Sanctions Success Is Possible But Not Common
The Peterson Institute released an updated edition of its classic study, Economic Sanctions Reconsidered, 3rd edition on July 15, 2008. The Peterson Institute has produced the definitive research on sanctions for 25 years. This revised edition by Gary Hufbauer, Jeffrey Schott, Kimberly Elliott, and Barbara Oegg analyzes the effectiveness of every sanctions case since World War I and offers updated policy recommendations for the 21st century.
Key findings of the book include:
- Sanctions "succeed" in about one-third of cases overall.
- Partial achievement of foreign policy goals is far more common than total achievement.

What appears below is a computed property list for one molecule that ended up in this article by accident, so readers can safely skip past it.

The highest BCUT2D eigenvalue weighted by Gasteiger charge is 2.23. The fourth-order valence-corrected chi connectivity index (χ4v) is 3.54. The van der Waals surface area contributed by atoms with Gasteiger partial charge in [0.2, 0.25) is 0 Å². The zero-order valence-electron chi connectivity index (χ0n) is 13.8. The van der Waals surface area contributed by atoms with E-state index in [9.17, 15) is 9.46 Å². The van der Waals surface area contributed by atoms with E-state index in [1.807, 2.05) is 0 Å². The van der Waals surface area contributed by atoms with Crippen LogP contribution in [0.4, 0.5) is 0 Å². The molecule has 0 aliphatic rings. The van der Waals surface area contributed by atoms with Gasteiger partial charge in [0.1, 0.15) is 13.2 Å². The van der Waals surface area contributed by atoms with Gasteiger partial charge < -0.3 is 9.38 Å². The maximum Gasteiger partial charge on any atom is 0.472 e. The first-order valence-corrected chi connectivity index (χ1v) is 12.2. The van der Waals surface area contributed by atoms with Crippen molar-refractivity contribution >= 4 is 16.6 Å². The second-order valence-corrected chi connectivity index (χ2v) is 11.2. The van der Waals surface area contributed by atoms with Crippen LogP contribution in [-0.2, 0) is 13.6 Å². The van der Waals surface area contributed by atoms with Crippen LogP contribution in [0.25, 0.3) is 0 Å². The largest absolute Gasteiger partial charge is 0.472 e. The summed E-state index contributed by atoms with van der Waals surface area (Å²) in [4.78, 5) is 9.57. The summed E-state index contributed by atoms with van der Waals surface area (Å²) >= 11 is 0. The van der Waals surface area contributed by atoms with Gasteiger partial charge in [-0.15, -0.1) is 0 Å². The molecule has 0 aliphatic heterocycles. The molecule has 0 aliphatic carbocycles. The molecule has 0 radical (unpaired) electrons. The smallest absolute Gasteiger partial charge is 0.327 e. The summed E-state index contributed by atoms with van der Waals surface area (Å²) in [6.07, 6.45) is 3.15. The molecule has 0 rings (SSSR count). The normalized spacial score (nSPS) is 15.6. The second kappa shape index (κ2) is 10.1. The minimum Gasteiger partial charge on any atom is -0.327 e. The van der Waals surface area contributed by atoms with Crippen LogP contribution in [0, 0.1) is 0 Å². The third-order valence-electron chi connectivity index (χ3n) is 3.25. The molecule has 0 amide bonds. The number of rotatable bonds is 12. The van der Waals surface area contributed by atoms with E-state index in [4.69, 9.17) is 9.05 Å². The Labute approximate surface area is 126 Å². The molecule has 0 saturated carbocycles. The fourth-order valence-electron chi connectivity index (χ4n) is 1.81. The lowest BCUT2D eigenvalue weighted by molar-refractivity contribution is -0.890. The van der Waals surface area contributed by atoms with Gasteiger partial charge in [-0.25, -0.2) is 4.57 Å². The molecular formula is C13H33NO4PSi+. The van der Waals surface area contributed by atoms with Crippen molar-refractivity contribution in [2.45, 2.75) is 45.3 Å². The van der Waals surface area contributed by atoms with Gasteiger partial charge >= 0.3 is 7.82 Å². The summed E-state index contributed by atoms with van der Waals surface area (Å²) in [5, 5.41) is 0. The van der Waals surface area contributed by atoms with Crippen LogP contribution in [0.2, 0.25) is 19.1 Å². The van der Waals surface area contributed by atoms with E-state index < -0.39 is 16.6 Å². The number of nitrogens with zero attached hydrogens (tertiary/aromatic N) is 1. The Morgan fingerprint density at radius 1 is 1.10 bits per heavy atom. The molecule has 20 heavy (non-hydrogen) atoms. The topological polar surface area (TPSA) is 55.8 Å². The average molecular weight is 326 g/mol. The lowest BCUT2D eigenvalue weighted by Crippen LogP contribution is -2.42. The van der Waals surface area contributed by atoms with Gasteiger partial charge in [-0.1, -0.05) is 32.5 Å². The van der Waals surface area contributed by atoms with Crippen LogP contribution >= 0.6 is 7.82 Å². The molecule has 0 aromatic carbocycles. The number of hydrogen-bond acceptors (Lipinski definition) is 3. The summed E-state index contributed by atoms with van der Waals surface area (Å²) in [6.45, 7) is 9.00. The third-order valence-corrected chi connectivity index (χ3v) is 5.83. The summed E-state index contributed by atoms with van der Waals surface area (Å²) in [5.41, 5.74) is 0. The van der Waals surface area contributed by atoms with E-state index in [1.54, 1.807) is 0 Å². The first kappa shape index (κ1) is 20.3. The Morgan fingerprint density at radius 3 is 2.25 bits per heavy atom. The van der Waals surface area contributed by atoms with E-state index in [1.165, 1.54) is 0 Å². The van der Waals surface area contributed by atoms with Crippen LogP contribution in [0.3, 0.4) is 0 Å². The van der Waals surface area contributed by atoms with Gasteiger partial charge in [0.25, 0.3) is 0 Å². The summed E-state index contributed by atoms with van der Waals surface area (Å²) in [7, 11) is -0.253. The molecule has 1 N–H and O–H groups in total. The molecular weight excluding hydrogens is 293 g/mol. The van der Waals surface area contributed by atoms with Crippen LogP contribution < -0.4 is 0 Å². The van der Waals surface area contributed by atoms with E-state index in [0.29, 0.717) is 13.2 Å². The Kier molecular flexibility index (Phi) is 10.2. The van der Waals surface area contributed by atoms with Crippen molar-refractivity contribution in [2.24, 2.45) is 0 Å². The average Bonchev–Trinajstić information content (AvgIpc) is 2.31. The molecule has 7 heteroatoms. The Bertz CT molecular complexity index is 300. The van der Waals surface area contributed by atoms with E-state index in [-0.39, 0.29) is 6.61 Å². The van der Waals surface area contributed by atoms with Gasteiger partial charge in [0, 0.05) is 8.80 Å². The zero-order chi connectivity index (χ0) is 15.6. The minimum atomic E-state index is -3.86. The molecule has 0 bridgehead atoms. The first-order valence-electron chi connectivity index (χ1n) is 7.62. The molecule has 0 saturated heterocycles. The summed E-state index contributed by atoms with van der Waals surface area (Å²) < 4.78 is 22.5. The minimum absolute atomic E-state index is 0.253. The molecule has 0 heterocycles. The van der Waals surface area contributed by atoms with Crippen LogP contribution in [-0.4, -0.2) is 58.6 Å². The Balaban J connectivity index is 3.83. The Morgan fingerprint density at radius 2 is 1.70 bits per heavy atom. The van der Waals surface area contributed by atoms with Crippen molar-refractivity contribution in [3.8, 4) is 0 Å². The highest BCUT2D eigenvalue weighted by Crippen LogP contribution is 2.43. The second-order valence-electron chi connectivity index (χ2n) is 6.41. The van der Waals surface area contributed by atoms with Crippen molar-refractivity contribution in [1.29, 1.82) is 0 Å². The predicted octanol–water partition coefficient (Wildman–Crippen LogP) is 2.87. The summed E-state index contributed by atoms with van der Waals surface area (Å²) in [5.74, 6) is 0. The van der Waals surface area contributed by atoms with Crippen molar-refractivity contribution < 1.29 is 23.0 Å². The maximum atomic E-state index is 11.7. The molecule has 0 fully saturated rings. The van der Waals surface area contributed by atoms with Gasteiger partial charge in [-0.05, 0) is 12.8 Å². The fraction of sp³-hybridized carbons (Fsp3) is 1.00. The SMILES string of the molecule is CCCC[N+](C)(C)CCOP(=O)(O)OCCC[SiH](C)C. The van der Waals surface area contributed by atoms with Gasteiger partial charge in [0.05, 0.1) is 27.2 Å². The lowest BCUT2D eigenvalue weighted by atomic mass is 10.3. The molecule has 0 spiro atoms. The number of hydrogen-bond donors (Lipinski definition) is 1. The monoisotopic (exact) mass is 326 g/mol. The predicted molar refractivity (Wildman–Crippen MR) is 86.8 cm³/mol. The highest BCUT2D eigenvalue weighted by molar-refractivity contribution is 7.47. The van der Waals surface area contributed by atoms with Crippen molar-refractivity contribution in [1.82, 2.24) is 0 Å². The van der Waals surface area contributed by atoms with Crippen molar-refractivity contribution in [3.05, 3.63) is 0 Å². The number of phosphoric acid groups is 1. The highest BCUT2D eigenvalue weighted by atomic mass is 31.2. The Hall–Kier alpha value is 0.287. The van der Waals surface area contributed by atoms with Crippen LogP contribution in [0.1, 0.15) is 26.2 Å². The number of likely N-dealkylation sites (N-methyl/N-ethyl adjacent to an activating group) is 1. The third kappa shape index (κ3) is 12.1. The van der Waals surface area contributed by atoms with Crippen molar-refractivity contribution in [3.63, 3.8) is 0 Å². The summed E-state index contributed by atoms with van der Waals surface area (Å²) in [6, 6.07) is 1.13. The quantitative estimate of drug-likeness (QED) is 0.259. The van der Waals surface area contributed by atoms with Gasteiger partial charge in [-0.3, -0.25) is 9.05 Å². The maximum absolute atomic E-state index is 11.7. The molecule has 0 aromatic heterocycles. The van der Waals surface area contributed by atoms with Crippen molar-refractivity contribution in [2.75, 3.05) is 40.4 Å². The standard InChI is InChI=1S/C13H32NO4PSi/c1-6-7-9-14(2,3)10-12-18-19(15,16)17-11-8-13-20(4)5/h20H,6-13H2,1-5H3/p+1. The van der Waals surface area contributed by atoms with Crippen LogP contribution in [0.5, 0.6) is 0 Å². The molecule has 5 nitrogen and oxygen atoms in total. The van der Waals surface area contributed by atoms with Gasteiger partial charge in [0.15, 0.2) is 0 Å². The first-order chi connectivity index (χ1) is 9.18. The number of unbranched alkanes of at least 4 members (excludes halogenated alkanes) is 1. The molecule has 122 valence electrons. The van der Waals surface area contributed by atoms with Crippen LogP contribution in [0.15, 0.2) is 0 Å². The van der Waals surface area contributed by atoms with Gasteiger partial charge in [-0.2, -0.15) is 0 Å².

- Diversified sanctions—a mix of trade and financial—are more successful than trade-only measures.
Key recommendations include:
- Don't bite off more than you can chew. Policymakers need to have realistic expectations of what sanctions can accomplish.
- Friends are more likely than foes to comply. Sanctions are most effective when aimed at allies and trading partners.
- Beware autocratic regimes. Bullying bullies with sanctions is generally an ineffective strategy.
In Brief: Economic Sanctions Reconsidered, 3rd edition [pdf]
Presentation: Economic Sanctions: New Directions for the 21st Century [pdf]